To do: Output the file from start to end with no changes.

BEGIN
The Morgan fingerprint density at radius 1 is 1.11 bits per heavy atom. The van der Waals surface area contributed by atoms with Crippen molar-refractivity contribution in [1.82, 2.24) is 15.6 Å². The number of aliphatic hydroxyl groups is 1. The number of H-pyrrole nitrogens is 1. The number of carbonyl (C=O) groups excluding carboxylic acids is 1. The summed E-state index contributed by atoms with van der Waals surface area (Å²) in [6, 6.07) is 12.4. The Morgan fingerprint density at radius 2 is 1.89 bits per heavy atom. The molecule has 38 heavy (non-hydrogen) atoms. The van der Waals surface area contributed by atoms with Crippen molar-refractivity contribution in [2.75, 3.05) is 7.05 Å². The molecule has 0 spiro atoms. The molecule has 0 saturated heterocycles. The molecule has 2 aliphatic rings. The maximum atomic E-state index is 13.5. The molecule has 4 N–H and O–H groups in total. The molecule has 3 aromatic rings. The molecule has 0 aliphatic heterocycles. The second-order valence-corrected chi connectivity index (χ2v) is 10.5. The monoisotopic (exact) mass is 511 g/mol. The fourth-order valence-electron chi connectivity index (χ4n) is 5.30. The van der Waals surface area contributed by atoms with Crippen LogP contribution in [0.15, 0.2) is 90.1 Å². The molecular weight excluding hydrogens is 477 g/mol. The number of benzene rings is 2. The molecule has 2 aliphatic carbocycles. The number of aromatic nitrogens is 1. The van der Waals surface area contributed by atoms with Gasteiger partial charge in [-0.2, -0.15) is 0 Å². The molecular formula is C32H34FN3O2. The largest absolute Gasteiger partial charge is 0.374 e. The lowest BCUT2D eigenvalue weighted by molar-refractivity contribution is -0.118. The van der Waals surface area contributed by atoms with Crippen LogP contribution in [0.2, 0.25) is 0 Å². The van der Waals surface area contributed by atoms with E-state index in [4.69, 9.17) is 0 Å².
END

The Morgan fingerprint density at radius 1 is 1.11 bits per heavy atom. The van der Waals surface area contributed by atoms with Crippen molar-refractivity contribution in [1.82, 2.24) is 15.6 Å². The number of aliphatic hydroxyl groups is 1. The number of H-pyrrole nitrogens is 1. The number of carbonyl (C=O) groups excluding carboxylic acids is 1. The summed E-state index contributed by atoms with van der Waals surface area (Å²) in [6, 6.07) is 12.4. The Morgan fingerprint density at radius 2 is 1.89 bits per heavy atom. The molecule has 38 heavy (non-hydrogen) atoms. The van der Waals surface area contributed by atoms with Crippen molar-refractivity contribution in [2.75, 3.05) is 7.05 Å². The molecule has 0 spiro atoms. The molecule has 0 saturated heterocycles. The molecule has 2 aliphatic rings. The maximum atomic E-state index is 13.5. The molecule has 4 N–H and O–H groups in total. The molecule has 3 aromatic rings. The molecule has 0 aliphatic heterocycles. The second-order valence-corrected chi connectivity index (χ2v) is 10.5. The monoisotopic (exact) mass is 511 g/mol. The fourth-order valence-electron chi connectivity index (χ4n) is 5.30. The van der Waals surface area contributed by atoms with Crippen LogP contribution in [0.15, 0.2) is 90.1 Å². The molecular weight excluding hydrogens is 477 g/mol. The number of benzene rings is 2. The molecule has 2 aliphatic carbocycles. The number of aromatic nitrogens is 1. The van der Waals surface area contributed by atoms with Gasteiger partial charge in [-0.2, -0.15) is 0 Å². The molecular formula is C32H34FN3O2. The largest absolute Gasteiger partial charge is 0.374 e. The lowest BCUT2D eigenvalue weighted by molar-refractivity contribution is -0.118. The van der Waals surface area contributed by atoms with Crippen LogP contribution in [0.2, 0.25) is 0 Å². The van der Waals surface area contributed by atoms with E-state index in [4.69, 9.17) is 0 Å².